The opposite of surrender is to resist and fight.

Many of us who are addicts or alcoholics resist to addiction treatment. We fight it. We also fight that we even need to stop using alcohol or drugs.

 


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What does it mean to surrender in recovery?

First and foremost, surrender allows us to understand that our willpower cannot keep us sober or save us from alcohol or drug addiction. For whatever reason, our bodies are different and so are our minds. They do not function like a normal person’s mind and body.

Yet we continuously try to submit our will to make sure we never use or drink again, but to no avail. Usually, we believe we can manage the drink next time. That the next time we use will be different. That the next time we use drugs or alcohol, we will be able to control and enjoy our drinking.

If we can just manage our willpower efficiently we can drink and use like a normal person. Our willpower —especially for a chronic alcoholic or addict — is powerful. However, when it comes to alcohol or drugs our willpower is often none existent.

“The persistence of this illusion is astonishing. Many pursue it into the gates of insanity or death.”

If you are a chronic alcoholic or addict, then being in a position where you know you cannot stop using on your own is where surrender begins.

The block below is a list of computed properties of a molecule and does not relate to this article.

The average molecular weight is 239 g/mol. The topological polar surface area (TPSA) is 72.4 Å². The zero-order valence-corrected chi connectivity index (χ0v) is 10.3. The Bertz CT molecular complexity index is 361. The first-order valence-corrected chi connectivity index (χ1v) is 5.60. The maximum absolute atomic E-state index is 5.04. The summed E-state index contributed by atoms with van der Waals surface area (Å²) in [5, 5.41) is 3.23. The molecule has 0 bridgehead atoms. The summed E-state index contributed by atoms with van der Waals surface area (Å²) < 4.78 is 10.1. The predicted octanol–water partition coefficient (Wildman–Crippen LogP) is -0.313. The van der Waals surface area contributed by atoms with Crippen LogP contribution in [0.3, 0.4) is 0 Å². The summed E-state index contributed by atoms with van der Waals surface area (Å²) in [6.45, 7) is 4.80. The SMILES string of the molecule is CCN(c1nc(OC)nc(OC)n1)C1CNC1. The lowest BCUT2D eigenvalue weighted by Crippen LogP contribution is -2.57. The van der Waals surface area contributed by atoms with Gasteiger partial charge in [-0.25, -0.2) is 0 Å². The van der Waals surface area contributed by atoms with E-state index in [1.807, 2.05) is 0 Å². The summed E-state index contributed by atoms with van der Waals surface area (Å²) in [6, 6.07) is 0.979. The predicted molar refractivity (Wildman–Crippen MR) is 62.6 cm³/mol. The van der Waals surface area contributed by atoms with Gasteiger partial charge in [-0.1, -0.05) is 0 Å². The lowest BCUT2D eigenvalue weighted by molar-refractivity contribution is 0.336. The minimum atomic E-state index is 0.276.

Surrender comes when you know you cannot manage to NOT drink. This is what the first step is about: We admitted we were powerless over alcohol and our lives had become unmanageable.

We Are Not a Higher Power

If you’re a chronic alcoholic, then surrender is understanding that maybe you do not have the answers. Perhaps your way cannot keep you sober. Maybe… you are not the alpha or the omega.

“…we agnostics and atheists chose to believe that our human intelligence was the last word, the alpha and the omega, the beginning and end of all. Rather vain of us, wasn’t it?”

The Big Book of Alcoholics Anonymous states that we have to stop playing God. It doesn’t work. We are not all-powerful and we do not know what is best for our addiction.

For the addict, we have tried everything to stay sober. We have tried to work out, use less, only drink or use on the weekends, only drink at night. The list goes on and on.

We must surrender to the fact that we do not have the answers and our willpower alone is not enough to keep us sober.

Have you been able to stay sober? Have you found a solution to solve the spiritual malady, that feeling that you are not good enough, that you are missing something, that you are not enough?

If the answer is no, maybe it is time to try something different.

Need Help

Call our admissions specialists who can help you find the best treatment center for your needs. If you need help with drug abuse or addiction recovery, we can help you.

(888) 530-9424